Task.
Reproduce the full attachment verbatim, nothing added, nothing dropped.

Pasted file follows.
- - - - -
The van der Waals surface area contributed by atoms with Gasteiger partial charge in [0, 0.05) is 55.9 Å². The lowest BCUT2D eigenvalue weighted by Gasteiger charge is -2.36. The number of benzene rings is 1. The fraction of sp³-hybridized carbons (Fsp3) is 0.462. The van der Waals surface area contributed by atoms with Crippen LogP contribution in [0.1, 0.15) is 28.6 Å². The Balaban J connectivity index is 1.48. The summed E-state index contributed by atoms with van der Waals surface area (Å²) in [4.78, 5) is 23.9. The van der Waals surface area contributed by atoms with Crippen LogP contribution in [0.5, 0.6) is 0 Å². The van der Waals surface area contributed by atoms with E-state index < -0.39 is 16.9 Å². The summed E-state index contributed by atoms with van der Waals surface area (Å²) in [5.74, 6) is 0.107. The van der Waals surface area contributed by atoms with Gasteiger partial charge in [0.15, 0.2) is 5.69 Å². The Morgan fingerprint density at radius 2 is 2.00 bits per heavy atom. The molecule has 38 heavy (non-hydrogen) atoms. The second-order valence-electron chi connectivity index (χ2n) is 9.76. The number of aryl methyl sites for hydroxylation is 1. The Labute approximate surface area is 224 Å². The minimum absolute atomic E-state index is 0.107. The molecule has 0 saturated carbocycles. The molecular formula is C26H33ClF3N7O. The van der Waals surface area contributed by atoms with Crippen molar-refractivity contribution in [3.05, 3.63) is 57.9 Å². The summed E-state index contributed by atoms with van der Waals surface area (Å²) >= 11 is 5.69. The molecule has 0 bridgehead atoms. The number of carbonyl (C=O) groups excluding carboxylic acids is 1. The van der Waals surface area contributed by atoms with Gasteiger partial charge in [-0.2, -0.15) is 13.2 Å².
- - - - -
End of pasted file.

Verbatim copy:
The van der Waals surface area contributed by atoms with Gasteiger partial charge in [0, 0.05) is 55.9 Å². The lowest BCUT2D eigenvalue weighted by Gasteiger charge is -2.36. The number of benzene rings is 1. The fraction of sp³-hybridized carbons (Fsp3) is 0.462. The van der Waals surface area contributed by atoms with Crippen LogP contribution in [0.1, 0.15) is 28.6 Å². The Balaban J connectivity index is 1.48. The summed E-state index contributed by atoms with van der Waals surface area (Å²) in [4.78, 5) is 23.9. The van der Waals surface area contributed by atoms with Crippen LogP contribution in [0.5, 0.6) is 0 Å². The van der Waals surface area contributed by atoms with E-state index < -0.39 is 16.9 Å². The summed E-state index contributed by atoms with van der Waals surface area (Å²) in [5.74, 6) is 0.107. The van der Waals surface area contributed by atoms with Gasteiger partial charge in [0.15, 0.2) is 5.69 Å². The Morgan fingerprint density at radius 2 is 2.00 bits per heavy atom. The molecule has 38 heavy (non-hydrogen) atoms. The second-order valence-electron chi connectivity index (χ2n) is 9.76. The number of aryl methyl sites for hydroxylation is 1. The Labute approximate surface area is 224 Å². The minimum absolute atomic E-state index is 0.107. The molecule has 0 saturated carbocycles. The molecular formula is C26H33ClF3N7O. The van der Waals surface area contributed by atoms with Crippen molar-refractivity contribution in [3.05, 3.63) is 57.9 Å². The summed E-state index contributed by atoms with van der Waals surface area (Å²) >= 11 is 5.69. The molecule has 0 bridgehead atoms. The number of carbonyl (C=O) groups excluding carboxylic acids is 1. The van der Waals surface area contributed by atoms with Gasteiger partial charge in [-0.2, -0.15) is 13.2 Å².